BIE National Faculty Is a Special Group

I just drove down from the Rocky Mountains in Colorado, on a winding highway where the sunset glow on the rock-lined canyon matched the glow I felt after our biannual “Summit” with our National Faculty members.

We stayed at the sprawling YMCA camp in Estes Park (elevation 7500 feet) northwest of Boulder, surrounded by snowy peaks – and dozens of elk that wander the grounds. As I was leaving this idyllic spot I found myself driving under a double rainbow, surely a sign of good fortune. In the photo below you can see where the rainbow ended – at the lodge where our meeting took place. The pot of gold was the wealth of good thinking and comradeship we shared there.

I’ve been privileged to be a part of some pretty wonderful groups of educators in my career: the Coalition of Essential Schools National Faculty, the Annenberg-funded Bay Area School Reform Collaborative, and the staff at Oceana High School where I taught. But the BIE National Faculty is especially fabulous and I cannot imagine ever being part of a better team.

Our NF, as we call them, now number over 80. Many of them are K-12 teachers, or have recently left the classroom to become instructional coaches or take some other leadership role at their school or district. Some are school or district administrators, and a few are now independent consultants. All have experience in implementing PBL. We’ve been posting profiles of these folks on our blog (search "profiles") since July, and if you’ve seen those you can tell they are a talented, dedicated bunch. They facilitate our PBL 101 workshops and make follow-up visits to schools to coach them and conduct PBL 201 workshops on various in-depth topics.

What We Did on the Mountain
The Summit meetings are a combination of professional development for the NF, opportunities to contribute to BIE’s thinking about PBL, share tools and strategies, and have fun. (Lots of fun.) The fall Summit is a welcome time for reflection after a busy summer on the road conducting PBL 101 workshops. This was our 14th Summit; the first had only half a dozen participants, so it’s a testament to the power of PBL that the team has grown so much, so quickly.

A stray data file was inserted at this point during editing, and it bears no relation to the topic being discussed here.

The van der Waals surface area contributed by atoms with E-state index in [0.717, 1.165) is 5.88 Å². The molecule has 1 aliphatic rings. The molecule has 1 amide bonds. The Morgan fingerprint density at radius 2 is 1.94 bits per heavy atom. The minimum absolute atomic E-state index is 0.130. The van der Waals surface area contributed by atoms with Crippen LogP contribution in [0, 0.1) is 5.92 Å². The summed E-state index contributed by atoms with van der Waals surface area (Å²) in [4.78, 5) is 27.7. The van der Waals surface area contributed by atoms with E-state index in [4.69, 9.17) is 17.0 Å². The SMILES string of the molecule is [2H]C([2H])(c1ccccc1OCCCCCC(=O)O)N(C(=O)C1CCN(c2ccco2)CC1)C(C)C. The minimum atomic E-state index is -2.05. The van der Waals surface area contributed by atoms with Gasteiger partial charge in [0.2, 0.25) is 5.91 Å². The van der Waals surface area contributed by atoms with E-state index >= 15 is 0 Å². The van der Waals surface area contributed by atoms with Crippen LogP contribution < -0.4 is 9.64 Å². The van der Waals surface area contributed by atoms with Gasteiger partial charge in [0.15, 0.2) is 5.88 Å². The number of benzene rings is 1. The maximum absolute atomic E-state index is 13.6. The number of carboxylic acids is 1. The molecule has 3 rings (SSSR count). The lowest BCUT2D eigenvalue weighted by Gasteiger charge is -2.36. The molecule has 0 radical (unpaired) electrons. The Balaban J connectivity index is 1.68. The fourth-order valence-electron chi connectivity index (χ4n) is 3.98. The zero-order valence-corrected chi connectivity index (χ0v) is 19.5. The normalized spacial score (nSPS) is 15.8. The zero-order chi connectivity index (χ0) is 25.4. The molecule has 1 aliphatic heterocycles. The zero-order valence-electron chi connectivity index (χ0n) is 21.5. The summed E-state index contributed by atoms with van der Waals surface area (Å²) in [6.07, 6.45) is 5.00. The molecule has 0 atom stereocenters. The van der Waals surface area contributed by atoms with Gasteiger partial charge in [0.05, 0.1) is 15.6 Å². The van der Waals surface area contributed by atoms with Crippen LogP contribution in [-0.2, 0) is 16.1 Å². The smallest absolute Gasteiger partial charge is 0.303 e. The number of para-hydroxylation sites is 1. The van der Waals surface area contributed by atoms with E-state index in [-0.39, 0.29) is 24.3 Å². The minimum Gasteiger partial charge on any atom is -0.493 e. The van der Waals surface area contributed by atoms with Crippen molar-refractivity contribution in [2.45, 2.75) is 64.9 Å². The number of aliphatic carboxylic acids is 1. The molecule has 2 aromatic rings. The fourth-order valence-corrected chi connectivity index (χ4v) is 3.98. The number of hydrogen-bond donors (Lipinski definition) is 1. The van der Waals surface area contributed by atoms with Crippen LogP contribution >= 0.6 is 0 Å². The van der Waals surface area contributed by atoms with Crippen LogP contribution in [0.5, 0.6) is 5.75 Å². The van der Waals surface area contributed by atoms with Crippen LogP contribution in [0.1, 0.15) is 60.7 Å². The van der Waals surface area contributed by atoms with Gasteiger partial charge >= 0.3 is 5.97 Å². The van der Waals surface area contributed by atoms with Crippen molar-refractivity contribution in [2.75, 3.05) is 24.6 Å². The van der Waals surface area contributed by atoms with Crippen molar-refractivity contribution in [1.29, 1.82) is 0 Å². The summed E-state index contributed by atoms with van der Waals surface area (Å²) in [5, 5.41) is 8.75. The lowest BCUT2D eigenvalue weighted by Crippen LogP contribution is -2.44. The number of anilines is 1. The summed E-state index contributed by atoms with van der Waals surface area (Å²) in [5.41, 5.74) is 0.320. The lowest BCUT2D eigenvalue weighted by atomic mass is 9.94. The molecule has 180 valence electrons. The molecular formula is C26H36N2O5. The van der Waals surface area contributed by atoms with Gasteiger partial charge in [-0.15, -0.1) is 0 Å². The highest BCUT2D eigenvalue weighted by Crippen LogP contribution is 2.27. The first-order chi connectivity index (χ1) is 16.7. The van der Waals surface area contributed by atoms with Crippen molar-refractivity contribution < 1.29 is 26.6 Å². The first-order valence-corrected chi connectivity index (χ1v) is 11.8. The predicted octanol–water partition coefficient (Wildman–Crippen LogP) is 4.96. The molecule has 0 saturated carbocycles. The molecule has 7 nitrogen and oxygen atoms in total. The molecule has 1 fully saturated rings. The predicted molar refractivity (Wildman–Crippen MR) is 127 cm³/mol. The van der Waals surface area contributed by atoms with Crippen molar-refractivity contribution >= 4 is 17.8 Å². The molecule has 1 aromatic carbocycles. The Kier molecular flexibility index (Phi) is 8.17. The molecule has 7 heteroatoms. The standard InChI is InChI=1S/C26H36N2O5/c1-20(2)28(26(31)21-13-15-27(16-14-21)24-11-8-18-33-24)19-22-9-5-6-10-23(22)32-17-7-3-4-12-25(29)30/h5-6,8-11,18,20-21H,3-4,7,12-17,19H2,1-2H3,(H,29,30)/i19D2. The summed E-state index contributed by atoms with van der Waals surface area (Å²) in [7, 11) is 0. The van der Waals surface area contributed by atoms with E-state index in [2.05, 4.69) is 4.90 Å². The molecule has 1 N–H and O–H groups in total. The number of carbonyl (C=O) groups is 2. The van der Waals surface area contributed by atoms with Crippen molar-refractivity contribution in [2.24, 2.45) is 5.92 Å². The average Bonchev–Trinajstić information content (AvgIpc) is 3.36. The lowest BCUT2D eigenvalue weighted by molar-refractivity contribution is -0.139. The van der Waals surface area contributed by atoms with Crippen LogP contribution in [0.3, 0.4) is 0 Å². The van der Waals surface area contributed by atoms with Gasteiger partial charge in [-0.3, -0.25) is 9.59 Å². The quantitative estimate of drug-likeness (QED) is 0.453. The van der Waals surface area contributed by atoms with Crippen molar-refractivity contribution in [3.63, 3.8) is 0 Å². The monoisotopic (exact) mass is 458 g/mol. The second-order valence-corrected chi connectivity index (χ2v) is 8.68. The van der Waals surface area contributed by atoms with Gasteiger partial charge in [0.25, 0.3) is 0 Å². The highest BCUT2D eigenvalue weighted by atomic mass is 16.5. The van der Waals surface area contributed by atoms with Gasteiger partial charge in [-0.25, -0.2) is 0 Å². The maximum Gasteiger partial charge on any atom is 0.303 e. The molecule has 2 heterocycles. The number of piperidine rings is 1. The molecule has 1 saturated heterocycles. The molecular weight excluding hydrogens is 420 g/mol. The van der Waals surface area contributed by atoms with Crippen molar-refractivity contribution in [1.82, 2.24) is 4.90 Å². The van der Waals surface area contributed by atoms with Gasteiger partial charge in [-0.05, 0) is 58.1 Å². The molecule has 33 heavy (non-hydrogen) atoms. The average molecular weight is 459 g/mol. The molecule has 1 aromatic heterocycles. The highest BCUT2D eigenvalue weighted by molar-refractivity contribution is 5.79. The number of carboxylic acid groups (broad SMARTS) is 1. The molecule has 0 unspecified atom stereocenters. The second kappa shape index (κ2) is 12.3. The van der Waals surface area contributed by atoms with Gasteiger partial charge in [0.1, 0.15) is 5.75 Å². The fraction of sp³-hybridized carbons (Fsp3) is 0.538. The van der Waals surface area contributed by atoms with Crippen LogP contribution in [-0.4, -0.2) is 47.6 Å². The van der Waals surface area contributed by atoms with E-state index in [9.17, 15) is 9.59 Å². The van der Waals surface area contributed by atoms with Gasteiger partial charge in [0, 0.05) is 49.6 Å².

This time, we asked the NF to help BIE think about our new, still-forming strategic plan – since we practice critique and revision just as students do in Gold Standard PBL. I can’t get too into the weeds here, but our plan’s basic goal is to broaden and deepen the use of high-quality PBL, so that it becomes a regular practice in greater and greater numbers of classrooms across the U.S. and in other countries. Equally important is our equity goal; we are working to make sure all students, no matter where they live or what their background, have access to high-quality PBL.

BIE is very aware of the complexity of the issue of equity in education. It’s fraught with political implications and requires us to address deep beliefs about students and learning held by ourselves and other educators. Our National Faculty is not afraid to raise these issues and push us further. One example of an activity we did: in breakout groups we asked them to generate ideas for how equity plays out in each of the Project Based Teaching Practices in Gold Standard PBL. Here are three examples of questions asked after the rich discussions we had:

  • How can we know better who we are going in to serve so we understand their challenges and can respond appropriately?”
  • How do we determine what data is important in making sure we know what is working and where the work is actually happening?
  • How do we step up our game as we go deeper with teachers, schools, and districts? (Without coming across as “PBL snobs” if the work is still in progress?)

The Summit was planned and led by a team of BIE staff. Our recently-hired National Faculty manager Becky Hausammann did a great job in her debut performance (loved the song-fest!), carrying on the tradition of skilled and charming facilitation established by Rody Boonchouy and Gina Olabuenaga. Also charming in his first time facilitating at a Summit was our new chief program officer, Brandon Wiley. Other top-notch facilitation was provided by staffers Meg Parry, Cris Waldfogel, Rhonda Hill, Stanley Richards, and Sarah Field. And the whole shebang could not have happened without Catherine Meharchand’s event-planning chops, attention to detail, and thoughtful hospitality touches.

We always leave these Summits eager to stay in touch and looking forward to the next one – and those times when our paths cross in between, as we continue our PBL journey together. Go team!


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